Clint Emerson, former Navy SEAL, has written a second book titled “100 Deadly Skills: Survival Edition.” Here is an excerpt that focuses on surviving an ambush or an active-shooter situation.
The state of survival isn’t what it used to be. Scroll back several hundred years, and the living was harder, but the environment was a known quantity. Though our ancestors could still be felled by illness, natural disaster, or marauding troops, they knew the lay of their land. They probably hadn’t roamed far, from birth through old age, but they understood the risks they faced, and prepared for those they could control.
Too often these days we’re lulled into a false sense of security, an easy complacency born of a matrix of assumptions about the modern world. The trains run on time (or are predictably delayed), we hit the brakes at red lights, we plan adventure treks and travel freely around the globe.
If anything goes wrong, we reach for the tiny computers in our pockets and find the answer we’re looking for or summon the help we need. But the same conveniences that make our lives run so smoothly—the top-of-the-line gear that is meant to make outdoor exploration even cushier, the cars that whisk us to our offices, the computers that research our queries and crunch our complex algorithms, the planes that vault us thousands of feet through the air toward our final destinations—render us soft on survival skills and vulnerable to predators.
With a change of perspective, our modern conveniences start to look a lot like security loopholes.
If a catastrophic event occurs, will you have amassed the knowledge and undertaken the preparations necessary to survive? What does survival look like in a time when borders are porous and threats are varied, ever-changing, and sometimes unknowable?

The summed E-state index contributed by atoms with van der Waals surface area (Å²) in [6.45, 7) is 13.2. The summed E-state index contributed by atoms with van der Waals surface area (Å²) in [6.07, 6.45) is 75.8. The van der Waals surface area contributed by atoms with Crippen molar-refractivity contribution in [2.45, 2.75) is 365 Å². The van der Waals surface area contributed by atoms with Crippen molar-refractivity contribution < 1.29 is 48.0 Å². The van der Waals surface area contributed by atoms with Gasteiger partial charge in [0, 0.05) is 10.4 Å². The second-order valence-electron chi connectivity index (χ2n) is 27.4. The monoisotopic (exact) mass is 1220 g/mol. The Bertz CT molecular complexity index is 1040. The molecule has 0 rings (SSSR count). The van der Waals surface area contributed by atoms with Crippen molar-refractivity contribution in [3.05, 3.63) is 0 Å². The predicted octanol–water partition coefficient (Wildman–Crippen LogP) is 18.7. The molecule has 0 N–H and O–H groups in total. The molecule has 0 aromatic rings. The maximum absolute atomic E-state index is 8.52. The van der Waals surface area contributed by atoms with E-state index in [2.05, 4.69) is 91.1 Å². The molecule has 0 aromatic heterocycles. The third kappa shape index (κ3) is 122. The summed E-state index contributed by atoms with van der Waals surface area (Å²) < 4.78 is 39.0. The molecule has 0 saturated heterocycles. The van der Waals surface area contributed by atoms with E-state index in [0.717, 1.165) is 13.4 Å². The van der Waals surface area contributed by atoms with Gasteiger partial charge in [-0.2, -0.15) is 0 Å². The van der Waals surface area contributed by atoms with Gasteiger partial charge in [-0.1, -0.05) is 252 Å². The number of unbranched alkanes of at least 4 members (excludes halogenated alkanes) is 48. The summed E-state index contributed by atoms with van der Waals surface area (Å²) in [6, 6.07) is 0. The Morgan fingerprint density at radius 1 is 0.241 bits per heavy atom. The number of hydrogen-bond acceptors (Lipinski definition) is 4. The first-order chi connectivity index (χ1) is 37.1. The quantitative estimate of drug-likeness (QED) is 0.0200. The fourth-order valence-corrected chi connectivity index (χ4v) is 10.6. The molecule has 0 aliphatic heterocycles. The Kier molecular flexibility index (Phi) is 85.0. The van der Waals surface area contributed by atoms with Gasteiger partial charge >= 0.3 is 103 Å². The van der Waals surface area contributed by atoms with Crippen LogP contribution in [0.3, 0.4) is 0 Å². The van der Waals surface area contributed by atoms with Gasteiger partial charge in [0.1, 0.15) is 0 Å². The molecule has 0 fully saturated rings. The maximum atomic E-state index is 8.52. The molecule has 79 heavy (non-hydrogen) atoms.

Take it from a retired Navy SEAL with twenty years of special ops service and extensive experience in identifying and fortifying security loopholes: The only elements of crisis under our control are our own preparation and response. A true warrior is prepared to fight in any environment on earth, protecting his or her loved ones from threats as varied as gunshot wounds and home intruders. And whether a crisis is medical, man-made, natural, urban, or rural, a base layer of knowledge and forethought can make the difference between life and death.
Only the strong survive. Only the knowledgeable prosper.
The world isn’t getting any safer. Be ready to stand your ground.
Skill #63: Ambush an Active Shooter
There’s a misconception among the general public that says you need firepower to fight firepower. The notion that even a large group of unarmed civilians is defenseless against a lone shooter tends to go unchallenged. But recent events have shown that one or two motivated bystanders do have the power to halt a potentially deadly event before it devolves into a mass casualty scenario.
And as the scores of convenience-store owners who’ve resisted armed robberies can attest, you don’t have to be a former member of the military to save lives. Remember, an armed shooter is counting on your fear and passivity. The last thing he’s expecting to encounter is a brave and violent act of resistance.